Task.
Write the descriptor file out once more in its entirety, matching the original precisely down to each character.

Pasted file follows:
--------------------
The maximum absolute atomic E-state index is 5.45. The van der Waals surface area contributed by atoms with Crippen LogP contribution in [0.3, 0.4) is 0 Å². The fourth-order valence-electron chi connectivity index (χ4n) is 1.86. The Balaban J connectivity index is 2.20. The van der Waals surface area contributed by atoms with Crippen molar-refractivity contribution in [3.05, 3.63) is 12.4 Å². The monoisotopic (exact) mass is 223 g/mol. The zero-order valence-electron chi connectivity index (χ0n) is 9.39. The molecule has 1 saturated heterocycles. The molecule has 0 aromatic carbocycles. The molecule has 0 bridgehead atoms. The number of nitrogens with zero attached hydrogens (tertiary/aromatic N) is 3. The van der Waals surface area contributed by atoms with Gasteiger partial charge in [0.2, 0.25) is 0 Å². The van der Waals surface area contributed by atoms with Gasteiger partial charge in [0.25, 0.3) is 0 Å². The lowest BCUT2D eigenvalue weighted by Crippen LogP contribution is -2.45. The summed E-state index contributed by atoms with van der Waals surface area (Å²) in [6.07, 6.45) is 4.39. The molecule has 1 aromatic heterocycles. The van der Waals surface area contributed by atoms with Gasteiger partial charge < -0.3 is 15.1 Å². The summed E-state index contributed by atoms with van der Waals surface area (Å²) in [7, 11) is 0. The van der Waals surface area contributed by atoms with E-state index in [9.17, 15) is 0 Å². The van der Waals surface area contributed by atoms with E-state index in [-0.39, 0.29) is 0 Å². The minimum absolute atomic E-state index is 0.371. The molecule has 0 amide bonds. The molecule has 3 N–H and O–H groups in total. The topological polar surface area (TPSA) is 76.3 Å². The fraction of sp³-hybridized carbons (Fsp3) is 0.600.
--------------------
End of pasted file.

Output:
The maximum absolute atomic E-state index is 5.45. The van der Waals surface area contributed by atoms with Crippen LogP contribution in [0.3, 0.4) is 0 Å². The fourth-order valence-electron chi connectivity index (χ4n) is 1.86. The Balaban J connectivity index is 2.20. The van der Waals surface area contributed by atoms with Crippen molar-refractivity contribution in [3.05, 3.63) is 12.4 Å². The monoisotopic (exact) mass is 223 g/mol. The zero-order valence-electron chi connectivity index (χ0n) is 9.39. The molecule has 1 saturated heterocycles. The molecule has 0 aromatic carbocycles. The molecule has 0 bridgehead atoms. The number of nitrogens with zero attached hydrogens (tertiary/aromatic N) is 3. The van der Waals surface area contributed by atoms with Gasteiger partial charge in [0.2, 0.25) is 0 Å². The van der Waals surface area contributed by atoms with Gasteiger partial charge in [0.25, 0.3) is 0 Å². The lowest BCUT2D eigenvalue weighted by Crippen LogP contribution is -2.45. The summed E-state index contributed by atoms with van der Waals surface area (Å²) in [6.07, 6.45) is 4.39. The molecule has 1 aromatic heterocycles. The van der Waals surface area contributed by atoms with Gasteiger partial charge < -0.3 is 15.1 Å². The summed E-state index contributed by atoms with van der Waals surface area (Å²) in [7, 11) is 0. The van der Waals surface area contributed by atoms with E-state index in [9.17, 15) is 0 Å². The van der Waals surface area contributed by atoms with E-state index in [-0.39, 0.29) is 0 Å². The minimum absolute atomic E-state index is 0.371. The molecule has 0 amide bonds. The molecule has 3 N–H and O–H groups in total. The topological polar surface area (TPSA) is 76.3 Å². The fraction of sp³-hybridized carbons (Fsp3) is 0.600.